Babble recently published an article on the Top 10 girl babies’ names in 2018. The listing was based on Social Security applications.

For the second straight year Emma was the most popular girl’s name. It was followed in order of popularity by Olivia, Ava, Isabella, Sophia, Charlotte, Mia, Amelia, Harper and Evelyn.

Surprisingly, missing from the Top 10 girls’ names was Mary, which historically has been among them.

The music industry has used Mary in the titles of more than 100 songs. Here is a smattering of tunes with Mary in the title. The singers range from Johnny Mathis to Paul McCartney & Wings to Neil Diamond.

After rejecting a bid to try out for the 1956 U.S. Olympic team as a high jumper, Mathis first hit the charts in 1957 with four Top 15 hits, including his No. 1 smash “Chances Are.” His “Mary” song – “WHAT WILL MY MARY SAY” – peaked at No. 9 in 1963. It was one of his six Top 10 hits.

Mathis, who will celebrate his 84th birthday on Sept. 30, still performs concerts.

Trying to attract a young audience, McCartney, the ex-Beatle, wrote the song “MARY HAD A LITTLE LAMB” and recorded it in 1972 with Wings, a group he formed in 1971 — one year after the breakup of the Fab Four.

The song was not one of his most successful with Wings as it peaked at No. 28.

Following that, McCartney and/or his new group met with tremendous success, notching 15 Top 10 hits including eight that went to No. 1.

They were “My Love” in 1973, “Band on the Run” in 1974, “Listen to What the Man Said” in 1975, “Silly Love Songs” in 1976, “With a Little Luck” in 1978, “Coming Up” in 1980, “Ebony and Ivory” with Stevie Wonder in 1982, and “Say Say Say” in 1983. The nursery rhyme was first published as a poem by Sarah Josepha Hale in May 1830 and was possibly inspired by an actual incident.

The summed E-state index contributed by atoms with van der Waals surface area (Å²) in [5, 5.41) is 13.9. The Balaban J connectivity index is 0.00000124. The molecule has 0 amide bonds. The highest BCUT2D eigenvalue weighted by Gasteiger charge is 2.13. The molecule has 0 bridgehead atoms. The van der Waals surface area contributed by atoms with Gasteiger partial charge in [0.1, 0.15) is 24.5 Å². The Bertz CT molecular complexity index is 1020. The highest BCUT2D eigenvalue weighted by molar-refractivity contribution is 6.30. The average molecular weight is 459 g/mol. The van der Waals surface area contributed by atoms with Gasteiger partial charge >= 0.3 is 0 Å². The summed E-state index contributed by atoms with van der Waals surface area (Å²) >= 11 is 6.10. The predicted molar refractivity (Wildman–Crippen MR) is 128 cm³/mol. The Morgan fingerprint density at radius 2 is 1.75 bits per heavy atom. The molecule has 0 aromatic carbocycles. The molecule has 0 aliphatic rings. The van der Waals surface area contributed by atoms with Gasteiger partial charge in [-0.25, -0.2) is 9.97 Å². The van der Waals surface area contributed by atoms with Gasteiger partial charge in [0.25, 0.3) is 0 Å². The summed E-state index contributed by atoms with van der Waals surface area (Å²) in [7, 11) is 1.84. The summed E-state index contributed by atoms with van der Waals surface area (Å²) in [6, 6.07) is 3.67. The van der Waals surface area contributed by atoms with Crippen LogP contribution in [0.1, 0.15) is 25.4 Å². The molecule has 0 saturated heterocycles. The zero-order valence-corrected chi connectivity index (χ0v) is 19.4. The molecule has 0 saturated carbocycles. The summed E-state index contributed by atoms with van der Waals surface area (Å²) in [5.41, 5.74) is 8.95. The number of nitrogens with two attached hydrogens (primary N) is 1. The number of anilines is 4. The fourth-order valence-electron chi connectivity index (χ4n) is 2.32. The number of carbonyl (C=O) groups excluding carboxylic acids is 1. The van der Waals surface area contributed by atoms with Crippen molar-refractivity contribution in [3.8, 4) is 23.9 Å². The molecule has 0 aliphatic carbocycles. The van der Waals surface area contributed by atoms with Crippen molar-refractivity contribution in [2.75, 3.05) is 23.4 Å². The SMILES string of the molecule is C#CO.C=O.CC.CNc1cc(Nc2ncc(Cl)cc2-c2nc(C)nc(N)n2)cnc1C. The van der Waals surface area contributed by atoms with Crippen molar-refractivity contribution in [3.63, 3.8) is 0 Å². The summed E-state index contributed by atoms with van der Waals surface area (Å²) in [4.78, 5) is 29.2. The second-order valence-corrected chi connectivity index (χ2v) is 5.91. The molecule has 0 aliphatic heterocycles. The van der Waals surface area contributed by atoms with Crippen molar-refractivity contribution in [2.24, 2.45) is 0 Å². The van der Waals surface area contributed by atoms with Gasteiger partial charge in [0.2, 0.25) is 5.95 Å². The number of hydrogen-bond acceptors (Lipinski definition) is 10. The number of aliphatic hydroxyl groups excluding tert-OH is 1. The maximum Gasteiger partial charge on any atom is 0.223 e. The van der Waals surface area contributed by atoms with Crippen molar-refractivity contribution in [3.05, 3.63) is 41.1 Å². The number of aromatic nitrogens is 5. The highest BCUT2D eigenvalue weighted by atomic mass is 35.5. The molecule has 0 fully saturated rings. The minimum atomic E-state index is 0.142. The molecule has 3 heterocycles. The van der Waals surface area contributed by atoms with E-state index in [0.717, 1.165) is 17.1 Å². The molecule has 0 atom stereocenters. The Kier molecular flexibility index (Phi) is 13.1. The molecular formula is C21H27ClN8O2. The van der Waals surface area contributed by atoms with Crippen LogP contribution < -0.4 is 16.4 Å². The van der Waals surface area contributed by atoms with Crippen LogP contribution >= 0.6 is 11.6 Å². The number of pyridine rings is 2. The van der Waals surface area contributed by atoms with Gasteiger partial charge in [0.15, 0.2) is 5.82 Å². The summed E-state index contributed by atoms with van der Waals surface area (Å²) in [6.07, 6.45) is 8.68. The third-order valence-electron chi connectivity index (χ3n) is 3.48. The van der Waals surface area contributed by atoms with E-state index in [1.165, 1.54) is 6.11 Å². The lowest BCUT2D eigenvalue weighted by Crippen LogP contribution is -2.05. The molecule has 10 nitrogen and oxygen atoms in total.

Diamond’s “Mary” tune was “OH MARY,” which was the signature song on his 2005 album “12 Songs.” It was never released as a single. The album reached No. 4 on the charts.

Diamond, who announced earlier this year that he no longer would be touring, has had 19 Top 10 albums, only one of which — “Home Before Dark” — in 2008 reached No. 1.

Here are some other songs with Mary in the title.

Ricky Nelson’s “HELLO MARY LOU” peaked at No. 9 in 1961. It was his 13th Top 10 hit. He was one of his era’s top rockers, amassing 20 Top 10 hits.

The Association had their first chart hit in 1966 when “ALONG COMES MARY” climbed to No. 7. The Los Angeles band proceeded to place three songs in the Top 5: “Cherish” in 1966 and “Windy” and “Never My Love” in 1967.

“MIDNIGHT MARY” was Joey Powers’ only chart single. It reached No. 10 in 1963.

Creedence Clearwater Revival was one of the nation’s top groups during the late 1960s and early 1970s. During that span, they had 10 Top 10 hits. Their second was “PROUD MARY,” which rose to No. 2 in 1968. CCR had four other songs that climbed to No. 2 but never had a No. 1 hit.

“MARY JANE” is a tune by funk singer Rick James. It was released in 1978 as the second single from his debut album “Come Get It.” The song peaked in the Top 5 on the R&B charts in 1978. The Buffalo, N.Y., native placed five songs in the Billboard Top 40.

Rockabilly singer Ronnie Hawkins had one Top 40 song when “MARY LOU” rose to 28 in 1959. He had one other memorable song with “40 Days” later in the year.

The Everly Brothers had another of their Top 20 hits in 1959 when “TAKE A MESSAGE TO MARY” climbed to 16. One of the most successful duos in rock history, the Everly Brothers had 14 Top 10 hits, three of which reached No. 1: “All I Have to Do Is Dream” and “Bird Dog” in 1958 and “Cathy’s Clown” in 1960.

Overall, they had 28 Top 40 tunes.

Tom Petty and The Heartbreakers first recorded “MARY JANE’S LAST DANCE” in 1994 as part of an album. The group charted 16 singles, but only two reached the Top 10.

Folk singer/actor Burl Ives had his fourth and last chart single in 1962 when “MARY ANN REGRETS” peaked at No. 39 during its lone week on the charts. Of his three other chart singles, “A Little Bitty Tear” and “A Funny Way of Laughing” made the Top 10. He never had a chart single after 1962.

Top 5 songs on September 22, 1957:

1) “That’ll Be the Day,” The Crickets

2) “Tammy,” Debbie Reynolds

3) “Diana,” Paul Anka

4) “Honeycomb,” Jimmie Rodgers

5) “Whole Lotta Shakin’ Going On,” Jerry Lee Lewis

Barry Levine is a columnist for The Albany Herald. You may contact him at

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